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Local elections turn-out too early to tell

Counting on democracy: Local elections turn-out too early to tell

Andrew McRae, Reporter

Local Government New Zealand says it is still too early to make a prediction on voter turnout for Saturday's election.

a hand holding
papers with the address for Wellington local elections

There are four days to go before local election voting closes. Photo: RNZ

With four days to go voter turnout around the country is varying, but is again looking likely to be low.

In Auckland, 22 percent of nearly 1.1 million eligible voters had so far returned their ballot papers. Hamilton is up on last time at 25 percent, Whakatane on 28 percent, Invercargill on 30 percent and Westland District currently with 38 percent.

At the last election in 2016, turn out was 42 percent nationally.

It was higher in rural areas at nearly 50 percent, but just below 40 percent in the cities.

Voter turnout has dropped by about 20 percent over the last 20 or so years, according to Local Government New Zealand.

Local Government New Zealand's Mike Reid said even with four days to go, it was too early to forecast the final turnout.

"What we find over time the patterns are not the same election on election as sometimes people will vote a lot at the beginning and not so much towards the end of the voting period and sometimes its reversed, so

at this stage, we are still fingers-crossed that we will get a good turnout."

He said there are some fundamental questions that needed to be answered, including what people understood to be the role of local councils.

"If you don't have a full understanding of all the local services that are delivered and paid for by local residents then you are not going to be so motivated perhaps to put the time into searching out the candidates to vote for and then voting. (Teaching) Civics and a better understanding of how government works, democratic processes, are quite important for the long-term."

Postal voting became universal at local elections in 1989.

Mr Reid said the number of people voting then shot-up, but it started to decline in the late 1990s.

He said voting has become more complex over time, with many more candidates.

"One of the really interesting statistics is probably a third of people say that they intended to vote but actually either forgot or they started the process, put the voting papers aside and then just didn't get back to it in time, so it is that 30-percent or so of people who kind of wanted to vote but ran out of time or actually said it took too much time to find out about the candidates."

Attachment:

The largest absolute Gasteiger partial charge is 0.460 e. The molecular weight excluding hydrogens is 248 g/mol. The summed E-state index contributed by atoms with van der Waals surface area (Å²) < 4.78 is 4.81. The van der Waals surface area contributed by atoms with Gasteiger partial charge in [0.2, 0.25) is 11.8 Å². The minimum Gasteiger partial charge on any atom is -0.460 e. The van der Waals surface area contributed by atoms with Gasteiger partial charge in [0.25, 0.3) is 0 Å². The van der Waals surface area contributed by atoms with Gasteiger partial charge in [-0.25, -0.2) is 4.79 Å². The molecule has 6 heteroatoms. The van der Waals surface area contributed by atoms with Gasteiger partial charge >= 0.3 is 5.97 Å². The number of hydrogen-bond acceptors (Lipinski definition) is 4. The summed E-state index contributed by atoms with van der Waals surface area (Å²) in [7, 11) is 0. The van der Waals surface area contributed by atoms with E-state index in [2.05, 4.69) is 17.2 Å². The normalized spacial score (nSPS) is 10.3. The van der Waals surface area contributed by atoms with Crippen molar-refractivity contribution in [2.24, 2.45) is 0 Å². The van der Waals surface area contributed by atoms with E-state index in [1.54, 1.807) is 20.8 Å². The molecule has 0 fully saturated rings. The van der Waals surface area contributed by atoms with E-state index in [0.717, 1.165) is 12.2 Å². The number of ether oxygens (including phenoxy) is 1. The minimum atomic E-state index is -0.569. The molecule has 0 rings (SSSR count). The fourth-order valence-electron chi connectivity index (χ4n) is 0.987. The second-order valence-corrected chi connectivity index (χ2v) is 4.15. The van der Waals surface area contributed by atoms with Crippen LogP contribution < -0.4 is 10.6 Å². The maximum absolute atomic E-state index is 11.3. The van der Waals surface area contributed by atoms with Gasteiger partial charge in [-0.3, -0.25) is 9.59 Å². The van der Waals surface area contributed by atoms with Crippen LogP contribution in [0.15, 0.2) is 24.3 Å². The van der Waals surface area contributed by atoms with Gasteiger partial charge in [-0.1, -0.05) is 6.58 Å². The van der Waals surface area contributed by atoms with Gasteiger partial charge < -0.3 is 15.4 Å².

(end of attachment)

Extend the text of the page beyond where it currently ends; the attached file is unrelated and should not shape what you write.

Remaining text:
Tony Bonne has been Mayor of Whakatane District for the last 12 years, but is not seeking re-election.

He believes voter turnout is low because people just take their local councils for granted.

"I think the only way you get high turnouts is when things go wrong and when things go wrong you have a lot of people coming out to vote for change. And when things are going right, so maybe some of the councils which have very low turnouts, are they doing things right."

He said while people can not be forced to vote, new ways are needed to make it easier for them.

"So maybe its a combination of a number of ways to vote."

Mr Bonne does not discount returning to have polling places on a specific day.

"There's merit to that because people know there is voting happening."

"All my time it has been postal voting but generally speaking that could be a way of looking at it."

Online voting is often suggested as a way to encourage voting, particularly from the young.

Mr Reid said the legal mechanism was available for online voting but it needed political will to do it.

He said it may not be the panacea people think.

"Looking at international experience associated with the introduction of online voting is that you don't get a large jump in the number of people voting and ironically the people who tend to use online voting most of all are middle-aged, people who are competent and would vote anyway."

He said it was not helpful to generalise about why people do or do not vote.

"This does not represent a crisis in any kind of way, but having more people vote is important because it impacts on the legitimacy in the sense of mandate elected member shave when they act."

People who still want to vote will have to drop their ballot papers back in person and in many places this includes local libraries, council offices and other public places.

© Scoop Media

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